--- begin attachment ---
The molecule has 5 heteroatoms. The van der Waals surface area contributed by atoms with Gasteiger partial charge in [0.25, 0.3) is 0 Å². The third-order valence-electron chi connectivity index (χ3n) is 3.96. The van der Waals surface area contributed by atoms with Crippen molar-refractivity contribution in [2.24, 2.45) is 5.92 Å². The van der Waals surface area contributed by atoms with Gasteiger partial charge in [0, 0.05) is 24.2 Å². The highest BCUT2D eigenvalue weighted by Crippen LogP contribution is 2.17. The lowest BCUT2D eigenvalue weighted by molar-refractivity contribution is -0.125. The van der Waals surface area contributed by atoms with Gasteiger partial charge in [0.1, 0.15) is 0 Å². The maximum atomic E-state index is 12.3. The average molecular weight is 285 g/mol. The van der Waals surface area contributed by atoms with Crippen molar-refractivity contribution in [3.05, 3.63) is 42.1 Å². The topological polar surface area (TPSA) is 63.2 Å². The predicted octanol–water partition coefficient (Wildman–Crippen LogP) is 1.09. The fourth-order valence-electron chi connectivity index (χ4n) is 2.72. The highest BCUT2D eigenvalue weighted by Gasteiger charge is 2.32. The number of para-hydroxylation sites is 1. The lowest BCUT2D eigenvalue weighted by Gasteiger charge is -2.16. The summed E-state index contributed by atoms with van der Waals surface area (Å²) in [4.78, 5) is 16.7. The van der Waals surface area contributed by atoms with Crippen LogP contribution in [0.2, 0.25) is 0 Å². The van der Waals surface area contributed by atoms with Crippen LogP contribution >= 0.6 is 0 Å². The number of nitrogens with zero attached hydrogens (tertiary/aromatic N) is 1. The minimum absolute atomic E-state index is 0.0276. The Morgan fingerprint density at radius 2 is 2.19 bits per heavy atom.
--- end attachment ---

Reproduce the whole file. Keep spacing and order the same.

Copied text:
The molecule has 5 heteroatoms. The van der Waals surface area contributed by atoms with Gasteiger partial charge in [0.25, 0.3) is 0 Å². The third-order valence-electron chi connectivity index (χ3n) is 3.96. The van der Waals surface area contributed by atoms with Crippen molar-refractivity contribution in [2.24, 2.45) is 5.92 Å². The van der Waals surface area contributed by atoms with Gasteiger partial charge in [0, 0.05) is 24.2 Å². The highest BCUT2D eigenvalue weighted by Crippen LogP contribution is 2.17. The lowest BCUT2D eigenvalue weighted by molar-refractivity contribution is -0.125. The van der Waals surface area contributed by atoms with Gasteiger partial charge in [0.1, 0.15) is 0 Å². The maximum atomic E-state index is 12.3. The average molecular weight is 285 g/mol. The van der Waals surface area contributed by atoms with Crippen molar-refractivity contribution in [3.05, 3.63) is 42.1 Å². The topological polar surface area (TPSA) is 63.2 Å². The predicted octanol–water partition coefficient (Wildman–Crippen LogP) is 1.09. The fourth-order valence-electron chi connectivity index (χ4n) is 2.72. The highest BCUT2D eigenvalue weighted by Gasteiger charge is 2.32. The number of para-hydroxylation sites is 1. The lowest BCUT2D eigenvalue weighted by Gasteiger charge is -2.16. The summed E-state index contributed by atoms with van der Waals surface area (Å²) in [4.78, 5) is 16.7. The van der Waals surface area contributed by atoms with Crippen LogP contribution in [0.2, 0.25) is 0 Å². The van der Waals surface area contributed by atoms with Crippen LogP contribution >= 0.6 is 0 Å². The number of nitrogens with zero attached hydrogens (tertiary/aromatic N) is 1. The minimum absolute atomic E-state index is 0.0276. The Morgan fingerprint density at radius 2 is 2.19 bits per heavy atom.